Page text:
“Master distiller Felipe Camarena has created such a refined, elegantly crafted, rich sipping style añejo,” says Quiñonez. “It’s incredibly expressive on the nose with hints of cooked pear, apple, vanilla, cinnamon, and clove spice. It’s a stunning representation of flavor, complexity, and harmony—with elegant hints of oak, honey cooked fruit, and spice on the palate. Certainly one of my favorite añejos on the market.”
“This is the perfect dessert-style reposado, to sip neat or with a large cube of ice,” says Quiñonez. “It has a velvety feel with notes of chocolate vanilla, cinnamon, and butterscotch with complex spices such as chile de arbol and clove. Expressive from nose to finish. The pretty bottles make for interesting conversation as well.”
“I absolutely enjoy the bold earthy, smoky, and herbal notes that this reposado delivers. The honey and white pepper notes carry forward along with hints of fresh cut herb, wood, and citrus peel—creating a rich long dry finish,” says Quiñonez. “I recommend pairing this with oysters or ceviche, on the rocks or in a long drink.”
“Such a great classic añejo style from the incredible state of Guanajuato. This añejo is aged for 12 months in oak barrels, is bottled at 38% ABV, and delivers bold flavors of charred wood, herbs, nuts, and sweet piloncillo. Such rustic classic flavors from beginning to end.”
“Founded in 1873, the Santa Rita factory has been producing tequila for 15 generations,” says Quiñonez. “This jewel of a blanco offers complexity, harmony, and depth. It delivers a range of rich flavors—from wild honey, cooked agave, fresh cut grass, tropical fruit, citrus, and smoke. As a higher-proof blanco at 45% ABV, it creates a long rich finish, one of the best tasting blanco tequilas on the market!”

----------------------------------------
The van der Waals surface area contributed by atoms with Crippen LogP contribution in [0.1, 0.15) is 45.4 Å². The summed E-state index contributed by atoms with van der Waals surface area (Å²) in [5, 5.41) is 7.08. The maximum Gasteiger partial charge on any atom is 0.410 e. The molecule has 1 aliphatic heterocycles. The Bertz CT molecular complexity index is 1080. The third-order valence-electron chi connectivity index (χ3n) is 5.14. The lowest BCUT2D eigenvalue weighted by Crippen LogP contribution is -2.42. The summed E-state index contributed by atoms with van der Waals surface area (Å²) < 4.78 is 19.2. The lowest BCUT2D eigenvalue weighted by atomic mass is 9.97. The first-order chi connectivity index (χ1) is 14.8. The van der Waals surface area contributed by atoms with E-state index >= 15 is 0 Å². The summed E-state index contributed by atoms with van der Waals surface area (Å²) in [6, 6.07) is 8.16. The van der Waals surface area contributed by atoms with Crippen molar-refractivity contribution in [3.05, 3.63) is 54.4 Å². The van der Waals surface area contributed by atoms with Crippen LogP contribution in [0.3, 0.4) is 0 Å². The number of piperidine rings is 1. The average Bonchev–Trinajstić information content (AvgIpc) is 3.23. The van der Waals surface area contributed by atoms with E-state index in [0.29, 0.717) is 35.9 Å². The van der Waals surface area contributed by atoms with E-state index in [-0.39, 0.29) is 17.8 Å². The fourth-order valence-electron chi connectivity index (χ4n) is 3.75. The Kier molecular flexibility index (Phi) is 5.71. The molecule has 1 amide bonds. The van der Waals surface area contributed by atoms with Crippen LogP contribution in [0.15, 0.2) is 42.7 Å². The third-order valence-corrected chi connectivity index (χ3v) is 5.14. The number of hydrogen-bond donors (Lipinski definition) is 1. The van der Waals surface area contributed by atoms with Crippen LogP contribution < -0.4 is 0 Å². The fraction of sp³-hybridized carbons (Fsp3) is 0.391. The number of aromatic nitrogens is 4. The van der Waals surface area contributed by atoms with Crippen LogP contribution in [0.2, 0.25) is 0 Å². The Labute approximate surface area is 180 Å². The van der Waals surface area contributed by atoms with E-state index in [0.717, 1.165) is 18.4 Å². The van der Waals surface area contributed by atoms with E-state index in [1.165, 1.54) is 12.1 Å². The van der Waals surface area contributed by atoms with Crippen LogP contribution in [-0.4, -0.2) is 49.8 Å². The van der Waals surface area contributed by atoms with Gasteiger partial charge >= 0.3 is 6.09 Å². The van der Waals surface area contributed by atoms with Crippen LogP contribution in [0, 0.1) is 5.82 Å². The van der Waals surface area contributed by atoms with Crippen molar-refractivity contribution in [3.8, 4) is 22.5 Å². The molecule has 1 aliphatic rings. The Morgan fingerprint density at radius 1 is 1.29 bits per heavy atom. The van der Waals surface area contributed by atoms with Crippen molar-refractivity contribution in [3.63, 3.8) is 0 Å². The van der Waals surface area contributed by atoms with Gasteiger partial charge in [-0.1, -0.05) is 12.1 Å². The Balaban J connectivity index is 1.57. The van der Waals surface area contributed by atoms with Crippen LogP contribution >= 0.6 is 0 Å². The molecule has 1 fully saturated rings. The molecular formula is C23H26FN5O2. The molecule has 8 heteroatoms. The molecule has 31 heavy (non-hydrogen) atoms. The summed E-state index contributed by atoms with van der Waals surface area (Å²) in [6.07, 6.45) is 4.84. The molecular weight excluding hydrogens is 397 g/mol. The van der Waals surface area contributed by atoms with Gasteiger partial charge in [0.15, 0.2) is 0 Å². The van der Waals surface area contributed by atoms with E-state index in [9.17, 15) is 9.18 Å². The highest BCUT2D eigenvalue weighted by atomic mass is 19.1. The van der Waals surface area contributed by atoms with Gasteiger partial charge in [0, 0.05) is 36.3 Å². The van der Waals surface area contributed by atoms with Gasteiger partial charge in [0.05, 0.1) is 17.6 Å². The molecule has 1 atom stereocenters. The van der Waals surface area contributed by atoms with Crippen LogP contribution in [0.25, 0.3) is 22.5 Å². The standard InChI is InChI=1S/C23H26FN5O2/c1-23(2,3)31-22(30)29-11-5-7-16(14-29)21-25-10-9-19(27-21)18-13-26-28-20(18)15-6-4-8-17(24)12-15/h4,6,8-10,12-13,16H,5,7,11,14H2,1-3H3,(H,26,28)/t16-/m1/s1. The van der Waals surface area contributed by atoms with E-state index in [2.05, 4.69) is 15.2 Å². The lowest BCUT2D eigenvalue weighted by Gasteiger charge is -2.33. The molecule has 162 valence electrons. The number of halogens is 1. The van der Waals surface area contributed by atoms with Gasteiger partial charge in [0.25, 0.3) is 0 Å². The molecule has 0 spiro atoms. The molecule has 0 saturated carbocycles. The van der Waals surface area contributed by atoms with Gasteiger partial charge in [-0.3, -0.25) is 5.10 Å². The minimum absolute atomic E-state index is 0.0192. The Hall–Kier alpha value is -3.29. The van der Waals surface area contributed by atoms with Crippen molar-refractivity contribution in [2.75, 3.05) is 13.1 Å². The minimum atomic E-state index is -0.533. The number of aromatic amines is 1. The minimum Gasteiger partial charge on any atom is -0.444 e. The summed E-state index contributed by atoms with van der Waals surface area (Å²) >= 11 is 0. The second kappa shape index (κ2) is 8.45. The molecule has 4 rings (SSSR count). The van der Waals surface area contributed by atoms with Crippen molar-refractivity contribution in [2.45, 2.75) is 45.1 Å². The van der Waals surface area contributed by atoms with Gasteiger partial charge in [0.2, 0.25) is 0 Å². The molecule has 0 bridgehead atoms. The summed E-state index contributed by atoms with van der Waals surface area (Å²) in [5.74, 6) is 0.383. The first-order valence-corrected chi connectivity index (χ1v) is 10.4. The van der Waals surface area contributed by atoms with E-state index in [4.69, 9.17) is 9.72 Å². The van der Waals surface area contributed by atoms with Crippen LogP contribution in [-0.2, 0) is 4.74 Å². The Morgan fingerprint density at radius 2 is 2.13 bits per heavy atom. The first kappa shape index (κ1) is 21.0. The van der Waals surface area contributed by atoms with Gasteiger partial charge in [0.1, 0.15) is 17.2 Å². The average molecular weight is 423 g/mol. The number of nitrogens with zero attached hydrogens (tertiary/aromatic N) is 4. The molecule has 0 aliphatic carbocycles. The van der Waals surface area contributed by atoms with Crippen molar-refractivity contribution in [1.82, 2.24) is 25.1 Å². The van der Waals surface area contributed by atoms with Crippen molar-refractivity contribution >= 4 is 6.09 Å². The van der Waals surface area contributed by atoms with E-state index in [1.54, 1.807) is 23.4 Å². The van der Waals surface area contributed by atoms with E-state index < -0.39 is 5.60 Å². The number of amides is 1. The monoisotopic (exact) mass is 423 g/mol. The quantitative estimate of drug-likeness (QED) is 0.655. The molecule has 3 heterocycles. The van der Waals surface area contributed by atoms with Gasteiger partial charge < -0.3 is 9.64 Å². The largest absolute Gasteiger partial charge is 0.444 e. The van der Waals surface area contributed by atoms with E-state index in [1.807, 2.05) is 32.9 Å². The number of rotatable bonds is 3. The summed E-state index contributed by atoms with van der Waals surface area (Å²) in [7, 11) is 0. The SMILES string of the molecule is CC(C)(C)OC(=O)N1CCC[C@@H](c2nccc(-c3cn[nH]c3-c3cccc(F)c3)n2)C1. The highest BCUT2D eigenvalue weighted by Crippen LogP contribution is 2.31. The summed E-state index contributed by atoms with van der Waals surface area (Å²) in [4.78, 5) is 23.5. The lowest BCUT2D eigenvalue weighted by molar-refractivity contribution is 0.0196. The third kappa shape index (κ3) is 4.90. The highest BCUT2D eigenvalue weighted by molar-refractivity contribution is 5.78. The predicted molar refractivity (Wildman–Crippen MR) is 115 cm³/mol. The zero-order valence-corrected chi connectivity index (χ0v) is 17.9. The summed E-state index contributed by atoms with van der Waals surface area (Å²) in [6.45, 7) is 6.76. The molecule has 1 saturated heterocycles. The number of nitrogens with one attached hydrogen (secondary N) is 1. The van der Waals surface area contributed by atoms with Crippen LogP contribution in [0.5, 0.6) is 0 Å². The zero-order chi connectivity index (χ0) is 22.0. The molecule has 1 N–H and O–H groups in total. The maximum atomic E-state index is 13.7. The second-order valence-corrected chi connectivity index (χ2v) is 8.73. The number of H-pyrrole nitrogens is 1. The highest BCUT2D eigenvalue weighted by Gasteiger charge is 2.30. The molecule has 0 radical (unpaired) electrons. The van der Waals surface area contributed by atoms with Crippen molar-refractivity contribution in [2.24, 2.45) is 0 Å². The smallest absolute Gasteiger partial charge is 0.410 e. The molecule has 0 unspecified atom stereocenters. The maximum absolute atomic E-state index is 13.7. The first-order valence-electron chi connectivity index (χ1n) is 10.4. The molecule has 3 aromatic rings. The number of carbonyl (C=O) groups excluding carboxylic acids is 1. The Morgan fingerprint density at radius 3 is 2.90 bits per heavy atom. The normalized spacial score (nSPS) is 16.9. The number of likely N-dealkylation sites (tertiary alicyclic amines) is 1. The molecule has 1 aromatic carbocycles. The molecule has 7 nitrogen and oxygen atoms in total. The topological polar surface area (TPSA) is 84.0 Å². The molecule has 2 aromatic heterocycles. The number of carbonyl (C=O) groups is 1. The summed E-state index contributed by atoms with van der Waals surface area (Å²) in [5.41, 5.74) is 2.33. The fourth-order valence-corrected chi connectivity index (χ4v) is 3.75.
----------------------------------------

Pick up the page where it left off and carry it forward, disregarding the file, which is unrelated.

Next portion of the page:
“I absolutely love this añejo: so expressive on the nose with notes of bourbon, butterscotch, dried fruit, figs, and raisins,” says Quiñonez. “Beautifully rich on the palate with a silky finish. I recommend enjoying this añejo with a dessert or cigar pairing.”
“This expression is the perfect link to bridge the old world to the new. This joven mezcal delivers a well-rounded body and a sophisticated finish,” Quiñonez says. “The floral hints of cooked fruit, smoke, and spice create the ideal introduction to a traditional-style mezcal made in the fashion of tequila. Produced in the small village of Huitzila, Zacatecas, near the Valley of Tequila, master distiller Jaime Bañuelos continues the tradition of pre-hispanic artisanal production methods, while maintaining complexity and balance with every sip.”
“What an incredible treat to have gotten my hands on this beauty,” says Quiñonez. “San Bartolo is produced in the gorgeous village of Yautepec by award-winning mezcalero Valentín Martínez López, who was recently recognized by the CRM (Consejo Regulador del Mezcal) for his historic 50-year contribution to the production of mezcal! So much harmony and balance: a fine blend of floral, citrus, and tropical fruit notes such as pineapple and mango—with light pepper and smoke flavors that deliver a refined and elevated liquid. This made me smile from ear to ear. A wonderfully refined representation of the category.”
“Tosba mezcal from the remote village of San Cristóbal Lachirioag in Oaxaca embodies passion, heritage, and an outstanding commitment to community and the land,” Quiñonez says. “Bold and expressive, its earthy, herbal, vegetal, and smoky notes deliver an outstanding full body and perfectly balanced espadín mezcal. I recommend sampling this neat in a Champagne flute to truly appreciate its rich complexity and elegance.”
“This expression is made with wild agave that naturally grows in the high plateau of San Luis Potosí. From the village of Charcas, the mezcal cultivated in the desert delivers a more sweet, floral, and herbaceous mezcal—unlike in any other place in Mexico,” Quiñonez says. “Maestro mezcalero Manuel Perez showcases the expression’s beauty, balance, and intensity by foraging for dry salmiana leaves and quiotes to use as fuel during the cooking process.”